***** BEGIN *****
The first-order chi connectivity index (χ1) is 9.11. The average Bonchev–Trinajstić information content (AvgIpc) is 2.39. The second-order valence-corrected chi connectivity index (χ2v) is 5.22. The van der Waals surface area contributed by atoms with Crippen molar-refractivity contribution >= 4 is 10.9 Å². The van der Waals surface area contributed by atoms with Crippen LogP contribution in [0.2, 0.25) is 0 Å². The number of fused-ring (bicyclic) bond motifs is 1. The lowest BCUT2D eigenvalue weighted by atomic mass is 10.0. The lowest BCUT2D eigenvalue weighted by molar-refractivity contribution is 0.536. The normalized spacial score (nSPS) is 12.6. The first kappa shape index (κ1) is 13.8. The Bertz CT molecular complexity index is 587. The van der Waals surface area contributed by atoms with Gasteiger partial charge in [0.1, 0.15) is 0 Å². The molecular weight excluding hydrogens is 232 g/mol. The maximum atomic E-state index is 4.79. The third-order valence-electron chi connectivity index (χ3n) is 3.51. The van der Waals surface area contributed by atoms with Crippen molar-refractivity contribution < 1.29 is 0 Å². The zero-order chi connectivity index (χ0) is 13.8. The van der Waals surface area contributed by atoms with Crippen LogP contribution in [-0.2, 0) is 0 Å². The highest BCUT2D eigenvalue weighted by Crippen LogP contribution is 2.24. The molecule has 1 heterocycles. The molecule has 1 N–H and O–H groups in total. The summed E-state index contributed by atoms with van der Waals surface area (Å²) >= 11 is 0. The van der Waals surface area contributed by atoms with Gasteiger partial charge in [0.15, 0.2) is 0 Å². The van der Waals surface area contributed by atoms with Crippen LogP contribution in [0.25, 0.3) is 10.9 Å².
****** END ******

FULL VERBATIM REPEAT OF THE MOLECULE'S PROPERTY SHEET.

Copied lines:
The first-order chi connectivity index (χ1) is 9.11. The average Bonchev–Trinajstić information content (AvgIpc) is 2.39. The second-order valence-corrected chi connectivity index (χ2v) is 5.22. The van der Waals surface area contributed by atoms with Crippen molar-refractivity contribution >= 4 is 10.9 Å². The van der Waals surface area contributed by atoms with Crippen LogP contribution in [0.2, 0.25) is 0 Å². The number of fused-ring (bicyclic) bond motifs is 1. The lowest BCUT2D eigenvalue weighted by atomic mass is 10.0. The lowest BCUT2D eigenvalue weighted by molar-refractivity contribution is 0.536. The normalized spacial score (nSPS) is 12.6. The first kappa shape index (κ1) is 13.8. The Bertz CT molecular complexity index is 587. The van der Waals surface area contributed by atoms with Gasteiger partial charge in [0.1, 0.15) is 0 Å². The molecular weight excluding hydrogens is 232 g/mol. The maximum atomic E-state index is 4.79. The third-order valence-electron chi connectivity index (χ3n) is 3.51. The van der Waals surface area contributed by atoms with Crippen molar-refractivity contribution < 1.29 is 0 Å². The zero-order chi connectivity index (χ0) is 13.8. The van der Waals surface area contributed by atoms with Crippen LogP contribution in [-0.2, 0) is 0 Å². The highest BCUT2D eigenvalue weighted by Crippen LogP contribution is 2.24. The molecule has 1 heterocycles. The molecule has 1 N–H and O–H groups in total. The summed E-state index contributed by atoms with van der Waals surface area (Å²) >= 11 is 0. The van der Waals surface area contributed by atoms with Gasteiger partial charge in [0.15, 0.2) is 0 Å². The van der Waals surface area contributed by atoms with Crippen LogP contribution in [0.25, 0.3) is 10.9 Å².